If you haven't seen Ryan Miyamoto and Samantha Futerman's Twinsters already, you have not felt, experienced, and seen beauty of what this crazy life has to offer! Sam Futerman's world gets turned upside down when one day she receives an unexpected and life-changing email from a French fashion student Anais Bordier, claiming that they might be twins. Twinsters presents the surprisingly intimate and emotionally-potent portrait of two disparate but connected women, following their journey together to find solace within themselves and to reclaim their heritage--no matter how incredulous their circumstances might have been. It's one of the best documentaries I've seen in recent memory that'll have you reaching for the nearest tissue. Guarantee.

 Crush the Skull

Viet Nguyen's Crush the Skull is proof that you can finesse the art of creating a refined and successful horedy film! Horror + Comedy, duh! One last job, they said. They were going to go to vacation after this, they said. Yeah right! In Crush the Skull, a group of thieves becomes trapped in the home of a deranged serial killer. Perfecting the horedy genre by a seamless blend of slapstick comedy and horror tropes, Viet Nguyen and co-writer Christopher Dinh creates belly-achingly hilarious and nail-bitingly frightening film that'll have you hollering and jumping from your seat from giddy terror. Get ready to bring your weapon of choice because you're gonna need to crush someone's skull!


You're either going to love or hate Joseph Kahn's batshit crazy slasher/high school film, Detention. The mastermind behind (possibly) every iconic pop culture moment in the last two decades finally tried his hand in narrative filmmaking and it wasn't until his second feature where his cinematic voice was perfected and understood by most. A bit of Breakfast Club + Prom Night + E.V.E.R.Y. other teen film, Detention centers around a copycat killer named after a movie villain named Cinderhella who is stalking the student body at Grizzy Lake High School and it's up to a group of kids serving detention to solve the crime. Going at a supersonic speed and never letting up even for our ADHD+ brains, Detention pumps out every movie trope and pop cultural references in milliseconds, serving us a plate of severely deranged and absurd fun!!! (Also see Bodied)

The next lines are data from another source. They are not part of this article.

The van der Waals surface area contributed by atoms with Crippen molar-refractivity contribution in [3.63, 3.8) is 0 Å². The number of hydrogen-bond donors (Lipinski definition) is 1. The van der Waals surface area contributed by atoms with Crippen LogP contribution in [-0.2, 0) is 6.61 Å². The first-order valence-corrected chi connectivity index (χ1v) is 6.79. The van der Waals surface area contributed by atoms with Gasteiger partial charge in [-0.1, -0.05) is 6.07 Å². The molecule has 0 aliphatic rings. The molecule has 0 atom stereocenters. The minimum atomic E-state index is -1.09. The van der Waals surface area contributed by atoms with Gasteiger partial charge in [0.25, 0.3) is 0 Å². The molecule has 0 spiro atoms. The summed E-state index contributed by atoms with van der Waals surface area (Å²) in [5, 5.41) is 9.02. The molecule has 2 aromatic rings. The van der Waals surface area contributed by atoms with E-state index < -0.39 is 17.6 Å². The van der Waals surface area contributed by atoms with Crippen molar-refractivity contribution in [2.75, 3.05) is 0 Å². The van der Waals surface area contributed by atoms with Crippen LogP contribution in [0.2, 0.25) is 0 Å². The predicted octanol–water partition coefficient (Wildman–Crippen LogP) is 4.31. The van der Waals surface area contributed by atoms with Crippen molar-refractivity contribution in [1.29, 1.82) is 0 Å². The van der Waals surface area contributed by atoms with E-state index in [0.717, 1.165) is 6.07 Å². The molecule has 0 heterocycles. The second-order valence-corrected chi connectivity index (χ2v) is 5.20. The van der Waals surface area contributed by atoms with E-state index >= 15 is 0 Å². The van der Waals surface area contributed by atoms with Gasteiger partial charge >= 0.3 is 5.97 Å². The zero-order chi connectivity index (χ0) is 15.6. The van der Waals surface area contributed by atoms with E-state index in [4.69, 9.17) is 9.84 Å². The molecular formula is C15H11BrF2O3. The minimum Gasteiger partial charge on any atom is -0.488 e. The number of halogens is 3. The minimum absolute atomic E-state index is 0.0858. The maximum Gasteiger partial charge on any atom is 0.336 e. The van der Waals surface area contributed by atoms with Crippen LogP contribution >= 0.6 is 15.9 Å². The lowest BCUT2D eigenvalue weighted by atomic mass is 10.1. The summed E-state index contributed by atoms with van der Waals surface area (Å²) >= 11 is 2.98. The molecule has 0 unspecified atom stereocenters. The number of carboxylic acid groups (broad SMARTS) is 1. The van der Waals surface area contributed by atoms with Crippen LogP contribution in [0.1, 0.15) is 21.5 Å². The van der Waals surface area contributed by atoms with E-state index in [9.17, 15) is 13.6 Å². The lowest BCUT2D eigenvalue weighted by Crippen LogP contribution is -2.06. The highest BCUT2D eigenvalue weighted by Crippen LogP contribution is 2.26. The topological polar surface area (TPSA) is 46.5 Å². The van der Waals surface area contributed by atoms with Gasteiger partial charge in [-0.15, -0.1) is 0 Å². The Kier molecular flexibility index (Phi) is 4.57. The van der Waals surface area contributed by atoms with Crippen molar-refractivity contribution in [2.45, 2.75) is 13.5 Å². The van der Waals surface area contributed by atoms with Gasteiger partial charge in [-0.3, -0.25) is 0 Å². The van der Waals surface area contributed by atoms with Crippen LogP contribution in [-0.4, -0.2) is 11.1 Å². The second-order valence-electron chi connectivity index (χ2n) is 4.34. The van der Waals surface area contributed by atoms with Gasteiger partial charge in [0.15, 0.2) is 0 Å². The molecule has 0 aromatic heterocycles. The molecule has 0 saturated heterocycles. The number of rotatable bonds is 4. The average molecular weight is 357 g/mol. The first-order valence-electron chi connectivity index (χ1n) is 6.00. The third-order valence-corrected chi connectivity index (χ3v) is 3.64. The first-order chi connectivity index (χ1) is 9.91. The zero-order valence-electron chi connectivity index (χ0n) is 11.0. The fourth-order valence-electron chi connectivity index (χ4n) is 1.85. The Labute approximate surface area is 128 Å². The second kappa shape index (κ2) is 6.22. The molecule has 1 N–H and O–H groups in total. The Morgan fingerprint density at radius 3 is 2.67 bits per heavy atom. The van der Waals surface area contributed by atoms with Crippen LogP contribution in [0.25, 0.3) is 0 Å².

Meet the Patels

Like so many first generation immigrant kids, Ravi Patel was getting harassed by his parents on a daily to get married to a nice Indian girl. With Ravi's sister Geeta Patel co-directing with him and behind the camera, Meet the Patels is indeed a family affair as we follow his journey to find a wife to make his family happy. What starts out as an enlightening intro to Indian culture 101, soon becomes a story about navigating modern love: trying dating apps, attending weddings, even participating in a Patel Matrimonial Convention (Gotta see it to believe). Humorous as it is outrageously charming, Meet the Patels ultimately shows the struggles and cultural expectations most immigrant kids face today along with the million other obstacles of trying to find your one and only true love in this mad mad world!

Part II -